Strong fundamentals in New Zealand’s economy mean despite any uncertainty generated by the election, prospects remain promising for growth rates that would still be the envy of many developed nations around the world.
BNZ’s head economist Doug Steel had an upbeat view of the economic landscape over the coming season for agri-business professionals and farmers at this year’s KPMG agri-business seminar.
His outlook came as the government started to reveal its varied policy plans for the economy.
Much of that upbeat view was also being driven by the engine room of provinces including Waikato and Bay of Plenty as primary products, with the exception of wool, all record values higher than they have been in five years. Wool continues to be the commodity under-performer, being down 30 percent on its five year average.
Acknowledging the uncertainty that inevitably followed the election of a new coalition party, Steel said there were some swings and roundabouts within the policy announcements to follow the new government.
Net migration was likely to drop from its peak of 70,000 last year to nearer 40,000 a year, and the tax cuts scheduled for April were also gone.
However in their place there was the prospect of the first year of tertiary education being free, greater impetus on house construction and a $1 billion focus on specific regional development projects.
All up an additional $7 billion of fiscal expenditure would be borrowed over the next four years.
The one area not factored as strongly into market valuations had been the fact the Kiwi dollar was 5 percent lower than the Reserve Bank had estimated it would be in the post-election environment.
“And that will be much upon its mind when setting the next round of interest rates, which may lift sooner than we thought,” he said.
These may come towards the end of next year, rather than 2020.
Steel was asked to comment on Winston Peters’ dark outlook for the economy in months ahead, and maintained that while economic growth may drop below 3 percent, it would still be healthy.
GDP growth this year has been 2.5 percent, compared with a 10 year average of 1.9 percent and the economy continued to deliver benchmark figures “other economies would kill for” said Steel.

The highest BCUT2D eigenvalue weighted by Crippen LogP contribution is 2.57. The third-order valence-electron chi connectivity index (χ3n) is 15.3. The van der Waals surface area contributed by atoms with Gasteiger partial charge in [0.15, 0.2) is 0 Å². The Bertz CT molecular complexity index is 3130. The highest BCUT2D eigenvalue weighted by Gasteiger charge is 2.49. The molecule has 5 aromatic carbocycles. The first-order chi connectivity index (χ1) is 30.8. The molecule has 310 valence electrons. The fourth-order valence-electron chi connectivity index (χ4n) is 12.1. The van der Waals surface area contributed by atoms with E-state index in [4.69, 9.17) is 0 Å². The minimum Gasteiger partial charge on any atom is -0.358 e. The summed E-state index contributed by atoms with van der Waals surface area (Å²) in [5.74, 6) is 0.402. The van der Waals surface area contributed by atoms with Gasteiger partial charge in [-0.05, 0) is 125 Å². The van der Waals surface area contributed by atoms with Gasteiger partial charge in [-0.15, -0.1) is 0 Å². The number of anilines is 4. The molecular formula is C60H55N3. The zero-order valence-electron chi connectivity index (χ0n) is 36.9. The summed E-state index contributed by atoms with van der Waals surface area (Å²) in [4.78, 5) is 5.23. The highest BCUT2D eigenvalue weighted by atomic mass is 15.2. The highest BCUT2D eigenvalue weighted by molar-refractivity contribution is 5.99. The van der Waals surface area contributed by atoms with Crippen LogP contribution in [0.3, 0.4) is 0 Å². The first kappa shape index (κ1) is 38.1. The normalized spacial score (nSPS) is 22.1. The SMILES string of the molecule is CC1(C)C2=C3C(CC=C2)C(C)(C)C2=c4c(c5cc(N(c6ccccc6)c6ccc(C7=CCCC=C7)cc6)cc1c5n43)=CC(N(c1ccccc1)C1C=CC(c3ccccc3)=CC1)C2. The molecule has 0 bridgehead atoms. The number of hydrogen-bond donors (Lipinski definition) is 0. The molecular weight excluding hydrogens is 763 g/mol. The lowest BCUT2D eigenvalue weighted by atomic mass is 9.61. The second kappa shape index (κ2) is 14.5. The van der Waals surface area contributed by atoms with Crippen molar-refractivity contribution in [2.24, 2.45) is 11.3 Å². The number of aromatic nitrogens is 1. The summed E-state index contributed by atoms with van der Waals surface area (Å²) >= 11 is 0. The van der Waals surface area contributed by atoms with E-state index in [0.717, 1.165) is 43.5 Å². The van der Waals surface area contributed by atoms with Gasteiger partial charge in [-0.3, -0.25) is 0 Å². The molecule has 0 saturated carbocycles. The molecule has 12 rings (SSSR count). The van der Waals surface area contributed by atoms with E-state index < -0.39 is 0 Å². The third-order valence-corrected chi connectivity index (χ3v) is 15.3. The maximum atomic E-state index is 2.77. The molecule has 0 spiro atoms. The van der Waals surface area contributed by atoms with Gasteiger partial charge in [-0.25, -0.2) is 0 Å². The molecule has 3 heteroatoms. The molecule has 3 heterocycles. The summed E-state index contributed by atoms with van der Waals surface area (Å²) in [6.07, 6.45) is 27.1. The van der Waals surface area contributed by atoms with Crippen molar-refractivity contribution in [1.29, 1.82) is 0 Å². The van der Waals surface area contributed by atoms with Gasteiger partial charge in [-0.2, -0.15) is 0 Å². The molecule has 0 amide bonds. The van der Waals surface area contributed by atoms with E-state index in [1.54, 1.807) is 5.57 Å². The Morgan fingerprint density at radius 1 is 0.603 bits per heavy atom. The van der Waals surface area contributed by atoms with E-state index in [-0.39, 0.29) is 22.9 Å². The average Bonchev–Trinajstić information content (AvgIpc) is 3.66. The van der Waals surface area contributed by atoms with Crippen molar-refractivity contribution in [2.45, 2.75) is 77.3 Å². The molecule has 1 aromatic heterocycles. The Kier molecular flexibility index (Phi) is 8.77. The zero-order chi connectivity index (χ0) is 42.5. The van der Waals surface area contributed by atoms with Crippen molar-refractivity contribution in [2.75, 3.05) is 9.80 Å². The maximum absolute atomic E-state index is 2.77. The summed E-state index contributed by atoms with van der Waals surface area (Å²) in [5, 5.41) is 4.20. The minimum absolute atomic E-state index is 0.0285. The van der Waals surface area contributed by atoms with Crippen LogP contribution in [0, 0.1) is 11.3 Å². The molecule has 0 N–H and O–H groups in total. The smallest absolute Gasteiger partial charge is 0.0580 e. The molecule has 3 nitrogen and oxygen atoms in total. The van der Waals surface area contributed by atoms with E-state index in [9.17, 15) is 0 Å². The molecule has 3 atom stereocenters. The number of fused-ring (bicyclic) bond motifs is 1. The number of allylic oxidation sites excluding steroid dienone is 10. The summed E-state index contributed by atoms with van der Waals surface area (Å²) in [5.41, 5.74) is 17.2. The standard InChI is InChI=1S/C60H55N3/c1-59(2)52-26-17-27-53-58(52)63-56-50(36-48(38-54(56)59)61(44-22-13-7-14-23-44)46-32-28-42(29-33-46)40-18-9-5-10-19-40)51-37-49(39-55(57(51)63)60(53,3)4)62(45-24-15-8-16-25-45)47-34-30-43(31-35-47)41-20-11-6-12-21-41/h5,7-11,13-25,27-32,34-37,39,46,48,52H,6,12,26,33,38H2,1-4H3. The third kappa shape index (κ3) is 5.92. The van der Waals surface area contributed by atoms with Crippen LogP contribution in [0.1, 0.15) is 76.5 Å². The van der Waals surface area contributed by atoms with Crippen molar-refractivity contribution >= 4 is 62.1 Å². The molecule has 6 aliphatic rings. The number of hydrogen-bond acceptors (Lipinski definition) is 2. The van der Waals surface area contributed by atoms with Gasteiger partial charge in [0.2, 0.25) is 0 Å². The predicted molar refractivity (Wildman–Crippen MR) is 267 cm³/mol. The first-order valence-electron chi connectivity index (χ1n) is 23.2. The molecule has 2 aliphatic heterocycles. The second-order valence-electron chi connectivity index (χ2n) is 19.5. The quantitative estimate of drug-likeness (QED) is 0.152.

Very strong figures across the primary sector were doing much to buoy these numbers, with horticulture, dairy, beef and sheep meat all looking at returns higher than they have been for five years.
However given Waikato’s reliance upon dairy returns, Steel was cautious about how attainable Fonterra’s $6.70/kg milk solids (MS) forecast would be for this season. Butter prices were likely to slip back off their record high prices, and skim milk powder (SMP) faced a 400,000 tonne stockpile in the European Union that was going to have to be moved sooner than later. Meantime Whole Milk Powder (WMP) faced reasonable demand from Chinese buyers.
“But we think the estimate of $6.75/kg MS is looking a bit optimistic, with WMP dipping, butter easing and SMP also staying soft.”
BNZ’s estimate are for milk solids to sit nearer $6.40/kg MS, but Steel qualified that by pointing to tighter milk supplies out of NZ being likely given the run of wet weather this spring.
“But it is still better than $6.12/kg MS and way better than $3.90/kg MS.”
The biggest surprise from the election had been its impact upon the Kiwi dollar, falling to be 5 percent lower than the Reserve Bank had anticipated. This may feed through to put pressure on lifting interest rates sooner than later.
“We think with the currency lower and inflation slightly higher and greater fiscal spend it is likely interest rates will move up towards the end of next year.”